There are many air purifiers ...
HEPA filters, UV-C lamps, ozone units, plasma technology – but what's the difference?
Autumn is just around the corner and with it comes the start of school. But it is not only children who will have to spend more time indoors again. From restaurants to association meetings, we need solutions to keep us well protected from infection. One option is units for air purification. In the blog post, we compare popular technologies that vary widely in effectiveness, cost, noise emissions, maintenance requirements, health impacts, etc. You will learn about the advantages and disadvantages of individual technologies and what you should look out for when making a decision.
Let’s begin with a short explanation – what actually are germs? Germs are pathogens. This umbrella term includes viruses, bacteria, fungal spores, algae, parasites, etc.
Centralized or decentralized: 2 ways to disinfect the air
In principle, two basic methods of air disinfection can be distinguished: centralized units (filters, UV-C and ozone technologies) that recirculate the air repeatedly, or decentralized air purification in real time, such as Sterex plasma technology.
As for filtering units, e.g. HEPA filters, what can they do?
Let’s start with the central units. A HEPA (“High Efficiency Particulate Air”) filter, the king among filter units, can filter not only pollen, but also the smallest particles such as viruses. Room air is sucked in, filtered – partly irradiated with UV-C – and then blown back into the room. The following is important: On the way to the central filter unit, germ-laden air flows past people and can cause infections. The filters must be replaced and disposed of regularly with appropriate precautions, as full filters can no longer absorb the viruses and become “virus slingers”. This is by no means a sustainable or ecological solution, as millions of old filters end up in the trash all the time.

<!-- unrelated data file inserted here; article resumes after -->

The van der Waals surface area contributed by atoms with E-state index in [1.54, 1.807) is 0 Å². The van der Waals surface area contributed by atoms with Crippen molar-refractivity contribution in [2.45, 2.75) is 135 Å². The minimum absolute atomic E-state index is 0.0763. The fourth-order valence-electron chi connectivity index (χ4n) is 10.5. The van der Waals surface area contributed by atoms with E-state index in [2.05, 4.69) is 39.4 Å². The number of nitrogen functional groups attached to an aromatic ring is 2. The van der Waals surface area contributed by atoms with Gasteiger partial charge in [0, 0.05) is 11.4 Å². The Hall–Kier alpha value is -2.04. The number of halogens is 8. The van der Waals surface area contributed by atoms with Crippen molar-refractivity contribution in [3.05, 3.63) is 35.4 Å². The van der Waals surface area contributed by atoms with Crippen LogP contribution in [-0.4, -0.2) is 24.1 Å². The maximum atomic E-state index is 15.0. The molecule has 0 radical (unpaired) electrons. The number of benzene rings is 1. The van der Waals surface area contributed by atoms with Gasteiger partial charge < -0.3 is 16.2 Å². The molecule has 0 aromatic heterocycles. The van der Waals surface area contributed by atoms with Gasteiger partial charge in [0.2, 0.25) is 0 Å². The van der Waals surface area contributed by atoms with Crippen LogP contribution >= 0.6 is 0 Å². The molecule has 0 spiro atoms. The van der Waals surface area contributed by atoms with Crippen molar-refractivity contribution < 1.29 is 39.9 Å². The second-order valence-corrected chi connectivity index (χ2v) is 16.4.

Air exchange rate – an unknown quantity?
In the case of centralized units, the question is how long it will take to circulate and disinfect all the air. This depends on the performance of the unit and the size of the room. The rule is: the larger the room and the number of people, the higher the air exchange rate (volume flow in m3/h) must be. This describes how often the total volume of air is exchanged per hour. In classrooms or seminar rooms, state institutes and testing laboratories recommend at least a 4 to 6-fold air exchange rate, or in some cases even higher.
Much ado about nothing
In order to achieve sufficiently effective air purification, a correspondingly high air exchange rate is therefore necessary. This goes hand in hand with an increasing noise level – especially with cheaper units – and only a few units achieve a noise level of < 35 dB (A). Inexpensive units with cheap components without noise insulation lie even at 55 – 70 dB (A), a background noise that makes communication almost impossible. Aftermarket products such as UV-C tubes (“lamps”) or filters should also be factored into the decision. HEPA filter units (with the highest performance H14) are available from 1,000 to 12,000 euros, depending on size.